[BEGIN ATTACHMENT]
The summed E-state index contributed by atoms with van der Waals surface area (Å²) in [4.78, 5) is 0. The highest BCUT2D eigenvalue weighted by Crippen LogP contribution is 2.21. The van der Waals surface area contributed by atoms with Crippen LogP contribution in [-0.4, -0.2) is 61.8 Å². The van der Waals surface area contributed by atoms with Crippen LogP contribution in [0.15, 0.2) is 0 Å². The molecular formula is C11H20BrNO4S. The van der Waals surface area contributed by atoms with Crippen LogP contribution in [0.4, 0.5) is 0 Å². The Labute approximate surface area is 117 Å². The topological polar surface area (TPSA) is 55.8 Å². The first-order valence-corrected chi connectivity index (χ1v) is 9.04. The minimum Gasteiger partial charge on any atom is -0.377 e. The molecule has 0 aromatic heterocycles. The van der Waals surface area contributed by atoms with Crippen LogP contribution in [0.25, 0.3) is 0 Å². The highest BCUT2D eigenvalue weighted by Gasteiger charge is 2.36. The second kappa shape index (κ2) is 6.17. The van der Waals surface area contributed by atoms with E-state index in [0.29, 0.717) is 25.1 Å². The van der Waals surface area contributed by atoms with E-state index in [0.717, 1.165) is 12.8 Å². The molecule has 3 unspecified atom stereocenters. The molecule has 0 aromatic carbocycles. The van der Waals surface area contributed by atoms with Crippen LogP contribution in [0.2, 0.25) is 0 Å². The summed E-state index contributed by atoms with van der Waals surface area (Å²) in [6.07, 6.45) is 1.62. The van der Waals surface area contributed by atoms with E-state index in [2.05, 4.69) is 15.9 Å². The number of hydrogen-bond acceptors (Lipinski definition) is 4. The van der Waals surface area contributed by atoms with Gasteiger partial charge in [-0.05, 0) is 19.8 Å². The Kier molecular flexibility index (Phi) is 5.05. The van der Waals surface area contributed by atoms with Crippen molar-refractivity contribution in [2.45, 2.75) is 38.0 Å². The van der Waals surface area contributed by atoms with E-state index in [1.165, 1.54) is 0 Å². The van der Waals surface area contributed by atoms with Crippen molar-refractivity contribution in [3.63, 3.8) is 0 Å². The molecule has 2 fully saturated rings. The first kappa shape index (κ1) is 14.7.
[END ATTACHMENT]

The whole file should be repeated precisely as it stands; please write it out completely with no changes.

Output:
The summed E-state index contributed by atoms with van der Waals surface area (Å²) in [4.78, 5) is 0. The highest BCUT2D eigenvalue weighted by Crippen LogP contribution is 2.21. The van der Waals surface area contributed by atoms with Crippen LogP contribution in [-0.4, -0.2) is 61.8 Å². The van der Waals surface area contributed by atoms with Crippen LogP contribution in [0.15, 0.2) is 0 Å². The molecular formula is C11H20BrNO4S. The van der Waals surface area contributed by atoms with Crippen LogP contribution in [0.4, 0.5) is 0 Å². The Labute approximate surface area is 117 Å². The topological polar surface area (TPSA) is 55.8 Å². The first-order valence-corrected chi connectivity index (χ1v) is 9.04. The minimum Gasteiger partial charge on any atom is -0.377 e. The molecule has 0 aromatic heterocycles. The van der Waals surface area contributed by atoms with Crippen LogP contribution in [0.25, 0.3) is 0 Å². The highest BCUT2D eigenvalue weighted by Gasteiger charge is 2.36. The second kappa shape index (κ2) is 6.17. The van der Waals surface area contributed by atoms with E-state index in [0.29, 0.717) is 25.1 Å². The van der Waals surface area contributed by atoms with E-state index in [0.717, 1.165) is 12.8 Å². The molecule has 3 unspecified atom stereocenters. The molecule has 0 aromatic carbocycles. The van der Waals surface area contributed by atoms with Crippen LogP contribution in [0.2, 0.25) is 0 Å². The summed E-state index contributed by atoms with van der Waals surface area (Å²) in [6.07, 6.45) is 1.62. The van der Waals surface area contributed by atoms with E-state index in [2.05, 4.69) is 15.9 Å². The number of hydrogen-bond acceptors (Lipinski definition) is 4. The van der Waals surface area contributed by atoms with Gasteiger partial charge in [-0.05, 0) is 19.8 Å². The Kier molecular flexibility index (Phi) is 5.05. The van der Waals surface area contributed by atoms with Crippen molar-refractivity contribution in [2.45, 2.75) is 38.0 Å². The van der Waals surface area contributed by atoms with E-state index in [1.165, 1.54) is 0 Å². The van der Waals surface area contributed by atoms with Crippen molar-refractivity contribution in [3.63, 3.8) is 0 Å². The molecule has 2 fully saturated rings. The first kappa shape index (κ1) is 14.7.